This story is explored in the visually stunning Chinese movie, Hero, where the protagonist is a would-be assassin of Qin Shi Huang.
The story of the unification of China is extremely bloody and probably inevitable given the geography and prevailing political, economic and technological conditions.
In Dune too, if Paul Atreides doesn’t do what he does, it is indicated that the Harkonnens will make a play for the throne, having stockpiled immense wealth from their hold on mining the “Spice” for decades.
The reality is that many currently modern, peaceful states have emerged through violence during times dominated by Malthusian (zero-sum) economic conditions, where control over land and people was important for prosperity.
The coming of the free market and improved productivity has saved many, many lives through its enabling of win-win transactions.
One path (which would make for a pretty boring books!), could show how Paul embraces free markets and liberalizes the Spice trade. This might do more for peace than the Qin Shi Huang school of thought!
Influence on Star Wars
Anakin Skywalker / Darth Vader is kind of like Paul Atreides / Muad’Dib. They are both marked out as special or “The One” and will end up overseeing or responsible for large-scale violence with revenge as one of the main drivers.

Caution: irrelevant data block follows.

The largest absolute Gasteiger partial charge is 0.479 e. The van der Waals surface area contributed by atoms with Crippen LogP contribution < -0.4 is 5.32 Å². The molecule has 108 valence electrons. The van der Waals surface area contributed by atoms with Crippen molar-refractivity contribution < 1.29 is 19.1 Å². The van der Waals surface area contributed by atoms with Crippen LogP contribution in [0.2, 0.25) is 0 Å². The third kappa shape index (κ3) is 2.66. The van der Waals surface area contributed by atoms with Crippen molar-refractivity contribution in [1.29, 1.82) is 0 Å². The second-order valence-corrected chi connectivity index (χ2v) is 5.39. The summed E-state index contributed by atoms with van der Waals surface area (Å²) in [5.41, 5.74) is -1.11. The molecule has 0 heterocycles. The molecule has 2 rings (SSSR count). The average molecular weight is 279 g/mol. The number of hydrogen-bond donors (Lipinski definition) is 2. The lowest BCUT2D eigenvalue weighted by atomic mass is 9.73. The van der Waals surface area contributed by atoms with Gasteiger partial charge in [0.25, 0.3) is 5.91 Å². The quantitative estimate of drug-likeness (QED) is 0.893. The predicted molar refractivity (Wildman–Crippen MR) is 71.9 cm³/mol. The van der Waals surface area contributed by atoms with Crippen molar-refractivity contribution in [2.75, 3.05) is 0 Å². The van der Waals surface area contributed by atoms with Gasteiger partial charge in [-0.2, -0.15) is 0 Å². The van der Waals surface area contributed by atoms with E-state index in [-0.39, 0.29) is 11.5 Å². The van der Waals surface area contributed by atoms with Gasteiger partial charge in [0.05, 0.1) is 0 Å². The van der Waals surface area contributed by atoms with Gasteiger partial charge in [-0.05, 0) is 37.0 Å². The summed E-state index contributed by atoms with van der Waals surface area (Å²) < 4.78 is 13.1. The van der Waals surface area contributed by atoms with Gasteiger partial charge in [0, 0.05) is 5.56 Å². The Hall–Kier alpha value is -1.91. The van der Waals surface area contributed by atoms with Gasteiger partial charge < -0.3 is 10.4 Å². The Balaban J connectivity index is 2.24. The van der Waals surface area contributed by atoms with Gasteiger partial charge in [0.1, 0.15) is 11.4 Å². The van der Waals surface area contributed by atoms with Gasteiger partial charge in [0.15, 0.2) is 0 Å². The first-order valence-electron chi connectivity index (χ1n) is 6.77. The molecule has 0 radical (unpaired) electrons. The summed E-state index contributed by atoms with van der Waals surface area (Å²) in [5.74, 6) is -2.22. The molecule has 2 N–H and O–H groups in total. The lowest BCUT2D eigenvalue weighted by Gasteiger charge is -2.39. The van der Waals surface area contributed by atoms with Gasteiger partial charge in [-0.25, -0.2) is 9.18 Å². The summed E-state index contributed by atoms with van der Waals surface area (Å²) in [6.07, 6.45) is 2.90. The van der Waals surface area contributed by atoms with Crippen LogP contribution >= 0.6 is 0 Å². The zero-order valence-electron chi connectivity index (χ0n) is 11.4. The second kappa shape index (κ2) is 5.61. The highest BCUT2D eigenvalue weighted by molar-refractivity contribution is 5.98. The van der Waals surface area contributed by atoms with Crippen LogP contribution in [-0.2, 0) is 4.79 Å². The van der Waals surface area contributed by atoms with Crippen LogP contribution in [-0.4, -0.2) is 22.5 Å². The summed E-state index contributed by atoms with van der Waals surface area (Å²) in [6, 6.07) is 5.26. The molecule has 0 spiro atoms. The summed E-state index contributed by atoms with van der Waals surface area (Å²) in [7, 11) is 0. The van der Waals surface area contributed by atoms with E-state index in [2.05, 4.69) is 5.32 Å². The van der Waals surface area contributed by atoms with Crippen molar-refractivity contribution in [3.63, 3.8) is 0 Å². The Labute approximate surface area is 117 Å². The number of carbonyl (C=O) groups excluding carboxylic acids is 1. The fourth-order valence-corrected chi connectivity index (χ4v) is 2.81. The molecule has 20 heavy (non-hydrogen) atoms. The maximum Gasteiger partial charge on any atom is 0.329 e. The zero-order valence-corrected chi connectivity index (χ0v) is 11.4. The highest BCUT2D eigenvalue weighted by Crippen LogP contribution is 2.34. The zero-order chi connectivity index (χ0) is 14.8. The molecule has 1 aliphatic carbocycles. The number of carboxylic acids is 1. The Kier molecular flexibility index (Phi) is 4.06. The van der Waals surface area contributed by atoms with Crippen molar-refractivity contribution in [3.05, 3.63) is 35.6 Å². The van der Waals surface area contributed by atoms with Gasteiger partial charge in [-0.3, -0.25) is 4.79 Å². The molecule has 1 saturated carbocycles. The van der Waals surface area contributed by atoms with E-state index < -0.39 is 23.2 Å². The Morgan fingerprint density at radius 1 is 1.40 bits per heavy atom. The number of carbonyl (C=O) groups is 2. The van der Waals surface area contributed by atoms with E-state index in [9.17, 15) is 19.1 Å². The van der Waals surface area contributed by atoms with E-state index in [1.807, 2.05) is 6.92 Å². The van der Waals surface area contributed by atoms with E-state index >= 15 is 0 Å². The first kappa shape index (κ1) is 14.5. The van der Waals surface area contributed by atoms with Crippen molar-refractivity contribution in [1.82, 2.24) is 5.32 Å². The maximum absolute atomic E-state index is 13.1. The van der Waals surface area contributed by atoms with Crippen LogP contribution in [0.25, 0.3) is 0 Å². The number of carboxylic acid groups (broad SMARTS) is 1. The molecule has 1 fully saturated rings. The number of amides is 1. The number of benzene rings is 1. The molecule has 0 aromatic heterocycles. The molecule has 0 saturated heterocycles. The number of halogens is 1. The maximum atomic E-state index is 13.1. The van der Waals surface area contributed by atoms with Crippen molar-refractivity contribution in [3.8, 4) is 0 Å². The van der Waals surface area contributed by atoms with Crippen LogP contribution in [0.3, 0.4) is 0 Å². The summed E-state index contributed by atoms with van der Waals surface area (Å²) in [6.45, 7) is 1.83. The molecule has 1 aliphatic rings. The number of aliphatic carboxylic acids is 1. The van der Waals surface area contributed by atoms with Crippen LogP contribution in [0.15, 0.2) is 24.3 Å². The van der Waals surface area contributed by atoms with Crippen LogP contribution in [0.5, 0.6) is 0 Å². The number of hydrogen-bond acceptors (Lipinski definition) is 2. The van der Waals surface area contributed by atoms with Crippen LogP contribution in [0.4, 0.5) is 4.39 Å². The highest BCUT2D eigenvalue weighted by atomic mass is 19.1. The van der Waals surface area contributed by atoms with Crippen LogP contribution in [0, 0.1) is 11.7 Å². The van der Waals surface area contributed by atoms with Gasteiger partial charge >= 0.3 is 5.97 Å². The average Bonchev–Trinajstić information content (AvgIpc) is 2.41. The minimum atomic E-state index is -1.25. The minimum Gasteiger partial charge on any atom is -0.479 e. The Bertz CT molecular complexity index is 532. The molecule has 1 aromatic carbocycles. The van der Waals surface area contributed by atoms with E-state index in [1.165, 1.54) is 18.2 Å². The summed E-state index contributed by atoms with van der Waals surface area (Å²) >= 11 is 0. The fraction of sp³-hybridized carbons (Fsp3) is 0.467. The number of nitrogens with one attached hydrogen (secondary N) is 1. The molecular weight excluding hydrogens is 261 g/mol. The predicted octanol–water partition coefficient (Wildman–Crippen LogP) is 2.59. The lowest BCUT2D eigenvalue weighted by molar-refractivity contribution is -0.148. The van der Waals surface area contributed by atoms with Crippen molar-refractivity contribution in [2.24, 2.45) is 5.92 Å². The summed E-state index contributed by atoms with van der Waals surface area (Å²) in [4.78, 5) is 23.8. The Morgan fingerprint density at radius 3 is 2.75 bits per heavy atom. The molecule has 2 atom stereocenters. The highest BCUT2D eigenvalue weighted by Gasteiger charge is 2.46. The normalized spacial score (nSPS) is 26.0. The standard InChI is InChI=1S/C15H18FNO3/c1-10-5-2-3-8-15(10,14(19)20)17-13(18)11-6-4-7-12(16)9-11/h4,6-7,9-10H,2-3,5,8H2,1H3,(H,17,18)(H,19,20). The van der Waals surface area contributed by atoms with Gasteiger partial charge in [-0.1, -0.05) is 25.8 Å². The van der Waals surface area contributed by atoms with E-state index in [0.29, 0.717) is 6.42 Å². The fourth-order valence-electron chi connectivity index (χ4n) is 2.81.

Tattooine, the home planet of Anakin, is a desert planet like Dune.
Dune has the witches of the Bene Gesserit who can envision the future or use “The voice” to force people to do stuff just like Jedi/Sith and “The force” in Star Wars.
There is a lot of emphasis on close-quarters knife-fighting in Dune (due to shields that can stop bullets). The lightsabers seem a cooler version of this.
Star Wars Imperial storm-troopers seem like the personal army of Dune’s Emperor: the Sardaukar. The Sardaukar are presented as very competent and feared while the stormtroopers seem like both bumbling idiots during fights with the good guys but also able to conquer and maintain order in the galaxy otherwise.
The main difference is the struggle shown between a democratic republic vs imperial dictatorship in Star Wars along with a well demarcated good vs. evil line that is absent in Dune.